You finish what you start and seldom make excuses.

You don’t make money or become successful by coming up with reasons to stop working hard. Take accountability for yourself and your actual accounts. You are the only one controlling your future. Be smart about it and don’t quit.

You work hard instead of only looking for shortcuts.

If you’re always looking for sly ways to get out of something and still make money, then here’s a spoiler alert for you: you will fail. You have to be willing to work hard and put in the effort. And why wouldn’t you? Don’t you want to earn money?

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You invest in valuable things.

I’m not just talking about stocks and bonds here. When you’re trying to become a successful and wealthy individual, you have to invest in the things you hold dear. This also includes mistakes (which I’ll explain in the next point).

You are not afraid of making mistakes.

Mistakes are valuable! They teach you. No one likes to make a mistake, as it so often makes us feel like we failed somehow. But have you ever made a mistake and not learned something from it? Mistakes, no matter how frustrating, are a great teaching tool if we are wise enough to take advantage of them. When it comes to our financial success, mistakes can hit hard, but I can guarantee you won’t make the same one twice.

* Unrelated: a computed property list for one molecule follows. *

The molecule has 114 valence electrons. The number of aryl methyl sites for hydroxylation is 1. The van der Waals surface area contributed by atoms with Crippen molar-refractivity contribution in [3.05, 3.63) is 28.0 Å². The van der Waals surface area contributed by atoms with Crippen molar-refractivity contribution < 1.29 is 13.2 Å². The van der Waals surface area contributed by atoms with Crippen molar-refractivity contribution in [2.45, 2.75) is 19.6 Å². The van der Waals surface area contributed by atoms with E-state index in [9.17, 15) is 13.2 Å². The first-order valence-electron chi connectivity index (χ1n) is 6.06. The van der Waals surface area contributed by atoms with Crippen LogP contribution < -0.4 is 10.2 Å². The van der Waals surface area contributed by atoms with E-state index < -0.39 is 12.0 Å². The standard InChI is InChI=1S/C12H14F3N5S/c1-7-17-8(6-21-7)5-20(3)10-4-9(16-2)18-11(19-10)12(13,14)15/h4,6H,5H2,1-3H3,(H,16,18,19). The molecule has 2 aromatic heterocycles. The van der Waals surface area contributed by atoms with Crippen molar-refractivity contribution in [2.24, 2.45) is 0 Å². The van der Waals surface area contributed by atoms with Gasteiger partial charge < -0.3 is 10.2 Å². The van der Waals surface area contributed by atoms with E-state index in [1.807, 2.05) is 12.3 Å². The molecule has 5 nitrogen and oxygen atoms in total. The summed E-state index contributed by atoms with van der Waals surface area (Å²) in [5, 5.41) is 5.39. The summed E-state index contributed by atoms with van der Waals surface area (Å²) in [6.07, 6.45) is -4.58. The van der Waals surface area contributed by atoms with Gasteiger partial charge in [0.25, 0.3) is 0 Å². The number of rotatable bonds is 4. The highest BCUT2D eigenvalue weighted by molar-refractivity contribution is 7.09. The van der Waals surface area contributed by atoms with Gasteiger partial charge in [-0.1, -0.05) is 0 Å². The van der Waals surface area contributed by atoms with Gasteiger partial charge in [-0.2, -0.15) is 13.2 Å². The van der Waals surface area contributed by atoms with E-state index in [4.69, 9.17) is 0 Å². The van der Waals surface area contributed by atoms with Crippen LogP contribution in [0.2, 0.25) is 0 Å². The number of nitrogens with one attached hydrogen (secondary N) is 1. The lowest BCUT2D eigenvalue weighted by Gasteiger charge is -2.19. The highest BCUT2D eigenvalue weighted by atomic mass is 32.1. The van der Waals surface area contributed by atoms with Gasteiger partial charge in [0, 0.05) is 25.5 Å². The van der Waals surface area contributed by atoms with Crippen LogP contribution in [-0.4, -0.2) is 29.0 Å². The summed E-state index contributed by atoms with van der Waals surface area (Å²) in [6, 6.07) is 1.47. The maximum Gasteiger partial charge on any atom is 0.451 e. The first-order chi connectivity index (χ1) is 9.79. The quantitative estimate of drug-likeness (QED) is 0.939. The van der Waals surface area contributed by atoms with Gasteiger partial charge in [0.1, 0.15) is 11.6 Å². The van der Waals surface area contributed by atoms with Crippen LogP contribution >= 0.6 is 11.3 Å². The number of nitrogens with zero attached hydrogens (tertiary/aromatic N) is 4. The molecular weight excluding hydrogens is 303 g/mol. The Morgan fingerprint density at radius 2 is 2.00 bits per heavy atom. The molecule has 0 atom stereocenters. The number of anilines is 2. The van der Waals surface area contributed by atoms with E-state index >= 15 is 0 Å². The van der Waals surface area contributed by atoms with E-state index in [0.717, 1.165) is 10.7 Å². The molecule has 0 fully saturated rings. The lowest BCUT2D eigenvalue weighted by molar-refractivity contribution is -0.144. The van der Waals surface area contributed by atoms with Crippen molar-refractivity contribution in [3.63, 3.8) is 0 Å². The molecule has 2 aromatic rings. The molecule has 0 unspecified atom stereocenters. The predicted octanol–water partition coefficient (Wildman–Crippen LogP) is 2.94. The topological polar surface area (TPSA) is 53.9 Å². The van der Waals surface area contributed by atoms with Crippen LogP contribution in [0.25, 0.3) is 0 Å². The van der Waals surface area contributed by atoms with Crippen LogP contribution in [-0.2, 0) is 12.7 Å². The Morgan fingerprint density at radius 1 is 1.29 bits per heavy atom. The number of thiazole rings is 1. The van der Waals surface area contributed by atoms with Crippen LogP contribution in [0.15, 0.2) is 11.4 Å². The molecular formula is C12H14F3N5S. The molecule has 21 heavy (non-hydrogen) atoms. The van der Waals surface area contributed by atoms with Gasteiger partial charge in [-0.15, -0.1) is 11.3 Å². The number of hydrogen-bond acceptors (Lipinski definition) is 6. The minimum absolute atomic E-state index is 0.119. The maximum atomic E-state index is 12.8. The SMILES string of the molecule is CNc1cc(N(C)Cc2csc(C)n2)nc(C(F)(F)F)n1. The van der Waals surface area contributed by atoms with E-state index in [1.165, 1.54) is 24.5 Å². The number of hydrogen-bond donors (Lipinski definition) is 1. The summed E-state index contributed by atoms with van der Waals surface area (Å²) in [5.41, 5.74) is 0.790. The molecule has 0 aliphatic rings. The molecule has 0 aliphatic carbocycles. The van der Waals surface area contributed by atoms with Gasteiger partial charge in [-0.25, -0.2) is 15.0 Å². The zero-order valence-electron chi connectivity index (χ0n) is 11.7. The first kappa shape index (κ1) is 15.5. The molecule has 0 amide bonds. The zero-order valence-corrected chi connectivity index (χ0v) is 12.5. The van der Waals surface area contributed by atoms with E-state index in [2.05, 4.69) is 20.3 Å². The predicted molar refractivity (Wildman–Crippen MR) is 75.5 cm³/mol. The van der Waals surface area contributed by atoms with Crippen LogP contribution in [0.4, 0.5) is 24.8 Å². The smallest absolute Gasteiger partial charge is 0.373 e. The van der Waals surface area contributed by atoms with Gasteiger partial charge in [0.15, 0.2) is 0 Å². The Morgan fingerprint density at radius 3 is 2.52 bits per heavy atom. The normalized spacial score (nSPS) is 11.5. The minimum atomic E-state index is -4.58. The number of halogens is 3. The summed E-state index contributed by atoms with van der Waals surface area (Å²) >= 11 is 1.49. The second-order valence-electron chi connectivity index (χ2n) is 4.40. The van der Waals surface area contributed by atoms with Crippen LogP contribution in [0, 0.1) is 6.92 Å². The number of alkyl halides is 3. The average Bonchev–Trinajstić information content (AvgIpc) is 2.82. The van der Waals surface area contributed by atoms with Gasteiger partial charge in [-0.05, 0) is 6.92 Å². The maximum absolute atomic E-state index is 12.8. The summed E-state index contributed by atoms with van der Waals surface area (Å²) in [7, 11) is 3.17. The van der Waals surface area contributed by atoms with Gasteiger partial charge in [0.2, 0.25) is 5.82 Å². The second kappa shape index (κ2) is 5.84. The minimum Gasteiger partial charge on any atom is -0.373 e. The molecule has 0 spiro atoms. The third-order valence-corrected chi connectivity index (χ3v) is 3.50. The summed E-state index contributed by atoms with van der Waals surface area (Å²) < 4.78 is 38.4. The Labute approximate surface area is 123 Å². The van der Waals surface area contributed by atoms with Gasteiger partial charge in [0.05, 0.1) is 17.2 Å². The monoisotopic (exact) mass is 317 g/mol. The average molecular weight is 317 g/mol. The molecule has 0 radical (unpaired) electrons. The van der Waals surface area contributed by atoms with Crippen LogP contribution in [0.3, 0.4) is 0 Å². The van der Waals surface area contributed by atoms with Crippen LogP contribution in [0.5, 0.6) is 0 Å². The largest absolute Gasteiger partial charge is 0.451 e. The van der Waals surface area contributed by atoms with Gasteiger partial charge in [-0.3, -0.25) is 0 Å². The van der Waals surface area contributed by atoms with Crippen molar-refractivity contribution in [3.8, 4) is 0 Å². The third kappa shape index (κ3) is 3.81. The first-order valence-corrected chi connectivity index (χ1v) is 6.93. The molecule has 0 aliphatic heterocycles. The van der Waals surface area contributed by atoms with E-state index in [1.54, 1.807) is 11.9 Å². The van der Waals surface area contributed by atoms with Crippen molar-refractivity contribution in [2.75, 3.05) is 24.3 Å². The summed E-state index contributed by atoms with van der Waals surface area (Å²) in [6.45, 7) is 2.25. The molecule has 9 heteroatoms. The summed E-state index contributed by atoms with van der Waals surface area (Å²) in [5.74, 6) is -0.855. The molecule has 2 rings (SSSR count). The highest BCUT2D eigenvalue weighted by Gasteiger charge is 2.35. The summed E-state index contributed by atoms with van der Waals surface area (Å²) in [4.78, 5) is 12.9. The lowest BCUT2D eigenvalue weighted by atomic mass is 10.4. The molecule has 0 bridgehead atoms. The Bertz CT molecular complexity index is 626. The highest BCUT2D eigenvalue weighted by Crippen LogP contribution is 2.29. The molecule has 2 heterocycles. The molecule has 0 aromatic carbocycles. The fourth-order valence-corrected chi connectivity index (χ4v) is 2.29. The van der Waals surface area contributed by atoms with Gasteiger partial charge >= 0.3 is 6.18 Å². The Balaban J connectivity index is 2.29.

You don’t have to be a genius to be rich.

At the end of the day, it’s about common sense. Spend and invest wisely and don’t get hung up on trends or bad advice. Know yourself and your goals and aim to achieve everything you want and more. Instead of hoping to become a multimillionaire, set attainable goals. Maybe you want to save $1,000 in your savings account by your birthday. Perhaps you want to open a 401k for the first time. Whatever it is, set that intention and follow through. Maybe your friends need to help keep you accountable. No matter what it is, figure out what gets you to your goal and don’t quit. And hey, don’t forget about us little people when you’re rolling around on that mattress of cash.

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Heather Poole